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  • Writer's pictureMike Brandly, Auctioneer

Don’t look for a revival at an auction

You might equate the excitement at an auction to a revival, thinking in terms of a meeting for the purpose of reawakening religious faith, often characterized by impassioned preaching and public testimony.

However, from the standpoint of bidders, there is no revival of previous bids.

This subject occurs when there is an item up for bid, and there is a retraction by the high bidder. For example, Tom bids $50 and then Larry bids $55 and the auctioneer is asking Tom to bid $60. Then, Larry retracts his $55 bid, and the question becomes, is Tom “back in” at $50 now?

The answer is no, because there is no revival of previous bids.

Contractually, when Tom bid $50 there was a contract between the seller (auctioneer) and Tom for $50, contingent upon the auctioneer not receiving a higher bid, and contingent upon Tom not retracting his bid.

As soon as Larry bid $55 and it was accepted by the auctioneer, that contract with Tom became void. Upon the voiding of Larry’s contract for $55, there was no contract with Tom, nor Larry, so there were no bid calling contracts at this point at all.

What is an auctioneer to do? Most common practice would dictate that the auctioneer would ask Tom, “Would you like back in at $50?” and if Tom said, “Yes, that’s fine,” then the bidding could restart there at $50 and continue thereon.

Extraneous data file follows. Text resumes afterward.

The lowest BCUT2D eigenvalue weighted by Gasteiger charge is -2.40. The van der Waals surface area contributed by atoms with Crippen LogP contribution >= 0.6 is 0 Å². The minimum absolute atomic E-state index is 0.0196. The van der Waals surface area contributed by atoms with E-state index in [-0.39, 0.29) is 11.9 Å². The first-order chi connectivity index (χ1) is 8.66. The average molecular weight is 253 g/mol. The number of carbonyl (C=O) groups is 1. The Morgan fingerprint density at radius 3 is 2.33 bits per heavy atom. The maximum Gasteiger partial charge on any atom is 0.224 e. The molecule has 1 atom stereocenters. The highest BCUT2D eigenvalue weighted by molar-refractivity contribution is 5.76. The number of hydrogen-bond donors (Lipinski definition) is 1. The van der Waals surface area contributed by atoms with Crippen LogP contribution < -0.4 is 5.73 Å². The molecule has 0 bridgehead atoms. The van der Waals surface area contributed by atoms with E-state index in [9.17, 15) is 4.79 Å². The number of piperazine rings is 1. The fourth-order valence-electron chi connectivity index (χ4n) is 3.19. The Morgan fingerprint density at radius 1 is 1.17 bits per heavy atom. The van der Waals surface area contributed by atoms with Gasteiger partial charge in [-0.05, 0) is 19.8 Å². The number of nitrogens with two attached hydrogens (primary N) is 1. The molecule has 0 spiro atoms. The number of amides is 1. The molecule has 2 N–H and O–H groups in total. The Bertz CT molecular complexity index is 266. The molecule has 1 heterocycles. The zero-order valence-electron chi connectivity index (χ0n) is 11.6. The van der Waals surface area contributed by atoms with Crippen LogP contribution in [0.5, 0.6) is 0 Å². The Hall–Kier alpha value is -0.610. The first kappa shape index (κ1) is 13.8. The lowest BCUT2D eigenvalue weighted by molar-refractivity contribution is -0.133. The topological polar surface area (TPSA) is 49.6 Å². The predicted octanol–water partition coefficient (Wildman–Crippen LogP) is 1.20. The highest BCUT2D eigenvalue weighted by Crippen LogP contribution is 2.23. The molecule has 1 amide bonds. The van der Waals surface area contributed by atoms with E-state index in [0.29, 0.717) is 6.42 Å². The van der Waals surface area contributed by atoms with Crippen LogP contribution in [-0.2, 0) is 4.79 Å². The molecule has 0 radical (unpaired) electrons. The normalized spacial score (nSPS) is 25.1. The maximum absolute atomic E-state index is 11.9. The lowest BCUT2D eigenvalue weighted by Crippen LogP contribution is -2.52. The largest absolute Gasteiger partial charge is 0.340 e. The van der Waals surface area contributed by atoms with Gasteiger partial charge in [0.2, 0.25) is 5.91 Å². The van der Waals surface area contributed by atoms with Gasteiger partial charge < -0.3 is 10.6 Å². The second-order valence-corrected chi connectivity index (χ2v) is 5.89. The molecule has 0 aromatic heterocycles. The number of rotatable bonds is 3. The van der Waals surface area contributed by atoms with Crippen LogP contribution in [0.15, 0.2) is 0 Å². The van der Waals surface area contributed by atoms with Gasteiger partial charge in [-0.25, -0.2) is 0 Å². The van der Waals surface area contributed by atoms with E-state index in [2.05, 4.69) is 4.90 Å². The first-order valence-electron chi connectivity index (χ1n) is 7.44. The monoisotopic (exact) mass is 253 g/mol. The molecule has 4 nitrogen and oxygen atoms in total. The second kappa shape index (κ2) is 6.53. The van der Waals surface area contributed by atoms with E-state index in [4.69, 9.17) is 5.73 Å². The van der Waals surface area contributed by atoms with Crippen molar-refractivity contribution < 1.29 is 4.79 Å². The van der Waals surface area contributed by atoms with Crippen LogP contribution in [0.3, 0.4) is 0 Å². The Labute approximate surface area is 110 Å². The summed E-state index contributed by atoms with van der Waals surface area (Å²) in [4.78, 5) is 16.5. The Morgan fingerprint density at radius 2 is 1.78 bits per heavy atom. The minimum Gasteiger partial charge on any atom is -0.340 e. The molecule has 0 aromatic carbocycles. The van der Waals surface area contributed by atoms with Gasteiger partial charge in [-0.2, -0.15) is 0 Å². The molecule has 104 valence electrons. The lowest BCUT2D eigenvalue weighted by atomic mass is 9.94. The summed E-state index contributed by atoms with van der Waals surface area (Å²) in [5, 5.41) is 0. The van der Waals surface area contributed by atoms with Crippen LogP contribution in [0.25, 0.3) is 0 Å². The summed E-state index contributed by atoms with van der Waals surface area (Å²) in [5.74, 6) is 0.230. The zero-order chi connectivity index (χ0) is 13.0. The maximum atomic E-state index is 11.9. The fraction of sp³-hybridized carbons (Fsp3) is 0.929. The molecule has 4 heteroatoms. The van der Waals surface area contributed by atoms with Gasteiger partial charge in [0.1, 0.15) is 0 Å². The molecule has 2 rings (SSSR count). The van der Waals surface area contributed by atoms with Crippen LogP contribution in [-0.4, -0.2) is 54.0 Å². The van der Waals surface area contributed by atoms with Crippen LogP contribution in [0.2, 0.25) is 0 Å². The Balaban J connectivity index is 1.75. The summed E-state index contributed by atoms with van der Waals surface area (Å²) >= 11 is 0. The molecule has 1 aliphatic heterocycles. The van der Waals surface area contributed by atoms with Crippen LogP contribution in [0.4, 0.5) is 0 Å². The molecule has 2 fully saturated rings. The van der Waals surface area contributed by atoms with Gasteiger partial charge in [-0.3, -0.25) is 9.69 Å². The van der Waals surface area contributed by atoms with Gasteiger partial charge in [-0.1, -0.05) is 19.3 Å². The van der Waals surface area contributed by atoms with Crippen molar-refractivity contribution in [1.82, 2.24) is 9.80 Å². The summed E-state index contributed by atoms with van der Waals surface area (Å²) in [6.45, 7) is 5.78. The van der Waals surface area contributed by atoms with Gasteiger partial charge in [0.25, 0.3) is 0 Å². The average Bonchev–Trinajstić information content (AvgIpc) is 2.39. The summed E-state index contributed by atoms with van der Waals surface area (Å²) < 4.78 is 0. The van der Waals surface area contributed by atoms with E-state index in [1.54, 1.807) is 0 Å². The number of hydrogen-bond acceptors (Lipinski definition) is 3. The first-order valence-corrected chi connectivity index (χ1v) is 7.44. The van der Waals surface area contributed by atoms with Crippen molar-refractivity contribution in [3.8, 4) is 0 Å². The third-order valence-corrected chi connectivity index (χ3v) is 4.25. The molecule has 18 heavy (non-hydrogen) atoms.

However, if Tom said, “No thanks,” then there is no way for the auctioneer to force Tom back in at $50 — because there is no revival.

This legal concept comes from the UCC 2-328 (3).

Another technique used by some auctioneers involves selling “choice” and allowing the back-up bidder next choice. We’ll discuss the merits of choice in a later blog, but for purposes here, we think that this opens the auctioneer up to potential liability since he is giving preference to one bidder (the back-up bidder) when all other bidders have equal stance in regard to rights to purchase.

The thinking seems to be that since this bidder was just bidding prior, they have certain rights other bidders don’t have. Yet, because there is no revival, this back-up bidder stands just as any other bidder upon “Sold!”

Yes, many auctions have impassioned preaching and public testimony, but so far as prior bid revivals, don’t look for one at an auction.

Mike Brandly, Auctioneer, CAI, AARE has been an auctioneer and certified appraiser for over 30 years. His company’s auctions are located at: Mike Brandly, Auctioneer, Keller Williams Auctions and Goodwill Columbus Car Auction. His Facebook page is: www.face He is Executive Director of The Ohio Auction School.

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